By Philip Ridley; Directed by Sybille Bruun-Moss
Produced by Brave Artist Collective
Off Off Broadway, Solo Show
Ran through 3.26.17
The Clemente Soto Vélez Cultural Center, 107 Suffolk Street
by Adrienne Urbanski on 4.2.17
Lexie Braverman in Dark Vanilla Jungle.
BOTTOM LINE: An unusual and compelling script from Philip Ridley, paired with a knockout performance from Lexie Braverman, makes this a powerful show.
“Sometimes life is so painful you have to, what’s the word? Camouflage. You have to camouflage things a bit or it’d all be too unbearable,” says Andrea, the damaged and delusional young woman. She is at the center of Dark Vanilla Jungle, a play which laments how the world is not a safe place for women, especially teenaged girls. Andrea camouflages her dreary world, romanticizing her childhood of neglect and poverty. It is this same romanticizing that also leads Andrea down a dark path, when she accepts the sexual advances of a criminal, who promises her that his sexual interest in her is in fact love.
Andrea’s story is told not chronologically, but in pieces as she jumps forward and backward trying to explain how she arrived at her ending. It begins with Andrea as a child, spending a cheerful day with her mother that ends with being stung by a wasp; her mother turns her fear and pain into something magical and happy. This strategy foreshadows Andrea’s own tendency to over-romanticize and find magic in her grim reality. At the age of fifteen, Andrea and her best friend Emma are picked up by two well-dressed men in a McDonald’s who take them for cocktails in a club, dazzling them with a glimpse at a more glamorous lifestyle. The men’s promises of love turn out to be empty as they use the young girls as sexual playthings, drugging them and allowing their friends to have their way with them, leaving the girls bloody and injured. When Andrea spots her supposed fiancé out at a shopping mall with his wife and children she realizes the truth about what has happened to her and she slips into a dark and paranoid mindset where she views every male as a potential danger, noticing the sexual interest grown men direct at her and wondering what they would do to her if they were given a chance. She runs home in the dark, imagining attackers behind every bush and in every shadow.
Andrea’s own mother, once a seemingly loving parent, abandons Andrea as soon as Andrea’s father is released from prison. Andrea is reduced to hiding from her parents who clearly wish for no evidence of her existence, until one day she is left to the care of her grandmother, known simply as Mrs. V. The fact that Andrea’s mother would so easily abandon everything for the love of a man ingrains in Andrea the belief that she needs a man’s affection to be validated and must submit to a man’s authority. Her pursuit of love in her damaged state leads her to fantasizing she is married to a comatose soldier, the only man she deems unthreatening.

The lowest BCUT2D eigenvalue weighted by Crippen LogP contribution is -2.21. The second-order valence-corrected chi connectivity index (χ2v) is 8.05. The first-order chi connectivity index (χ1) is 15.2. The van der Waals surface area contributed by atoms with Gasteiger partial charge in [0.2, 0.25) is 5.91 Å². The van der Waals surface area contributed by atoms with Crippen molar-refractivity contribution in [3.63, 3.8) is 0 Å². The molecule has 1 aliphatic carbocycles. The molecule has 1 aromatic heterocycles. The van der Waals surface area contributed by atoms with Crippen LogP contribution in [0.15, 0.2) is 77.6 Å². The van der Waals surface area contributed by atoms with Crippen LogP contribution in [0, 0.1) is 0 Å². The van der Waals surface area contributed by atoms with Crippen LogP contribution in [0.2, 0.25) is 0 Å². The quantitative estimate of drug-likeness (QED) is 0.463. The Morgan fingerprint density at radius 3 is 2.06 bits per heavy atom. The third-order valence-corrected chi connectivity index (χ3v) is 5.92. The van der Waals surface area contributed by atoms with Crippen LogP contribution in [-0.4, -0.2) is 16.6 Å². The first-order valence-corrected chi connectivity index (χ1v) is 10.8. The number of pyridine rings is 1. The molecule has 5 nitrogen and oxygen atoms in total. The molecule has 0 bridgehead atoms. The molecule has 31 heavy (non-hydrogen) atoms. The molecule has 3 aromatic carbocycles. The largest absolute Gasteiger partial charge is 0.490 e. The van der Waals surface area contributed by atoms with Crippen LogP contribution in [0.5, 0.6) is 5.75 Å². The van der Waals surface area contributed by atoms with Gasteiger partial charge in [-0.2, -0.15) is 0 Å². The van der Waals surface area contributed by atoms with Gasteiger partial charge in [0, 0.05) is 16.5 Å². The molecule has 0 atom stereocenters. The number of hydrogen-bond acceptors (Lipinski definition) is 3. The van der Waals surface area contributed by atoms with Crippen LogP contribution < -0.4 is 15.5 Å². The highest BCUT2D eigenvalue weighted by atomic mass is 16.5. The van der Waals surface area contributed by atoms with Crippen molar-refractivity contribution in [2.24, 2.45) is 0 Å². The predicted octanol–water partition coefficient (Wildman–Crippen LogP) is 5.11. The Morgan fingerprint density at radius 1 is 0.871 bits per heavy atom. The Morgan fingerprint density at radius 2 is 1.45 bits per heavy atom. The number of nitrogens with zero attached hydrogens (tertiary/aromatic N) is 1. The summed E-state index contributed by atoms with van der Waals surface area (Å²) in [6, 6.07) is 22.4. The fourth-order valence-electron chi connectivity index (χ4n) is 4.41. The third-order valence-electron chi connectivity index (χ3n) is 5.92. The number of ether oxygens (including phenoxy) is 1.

As this play is a monologue, its strength depends on the performer, who must create this entire world alone onstage. Luckily, Lexie Braverman is up to the task, showcasing her impressive acting skills and effectively capturing the fragile emotional terrain of a young woman wronged by the world. Braverman starts off as a friend sharing a story and then begins to angrily defend her crimes, as though the audience is a jury, directly addressing those in the front row. As her character gains excitement she speeds through parts of her tale, convincingly capturing the many twists and turns of her character’s emotional and psychological state. Sadly the acoustics of the Flamboyan Theater at the Clemente are not the best, and Braverman’s voice was sometimes eclipsed by the noises of outside traffic and the movements of audience members. The sound effects, which sometimes also had their own volume issues, were effective in creating different environments as the bare production does not have props or a set, relying simply on Braverman’s talent to set the stage.
Philip Ridley’s powerful script offers a compelling commentary on societal misogyny and patriarchal power struggles (many a women’s studies major could have a field day with this rich, layered script). However, Andrea’s delusional and paranoid state sometimes eclipses the story, and a bit more clarity could create a better platform for the ideas Ridley so smartly showcases through the character and her circumstances. Dark Vanilla Jungle is a powerful and unique piece that successfully merges a phenomenal actress with a well-written tale that reflects our grim reality.
(Dark Vanilla Jungle played at the Flamboyan Theater at the Clemente, 107 Suffolk Street, through March 26, 2017. The running time was 90 minutes. Performances were Tuesdays through Saturdays at 8 and Sundays at 5. Tickets were $20.)
Dark Vanilla Jungle is by Philip Ridley. Directed by Sybille Bruun-Moss. Set Design is by Max Kaufman. Lighting Design is by Jason Fok. Sound Design is by Ella Chuaqui.
The cast is Lexie Braverman.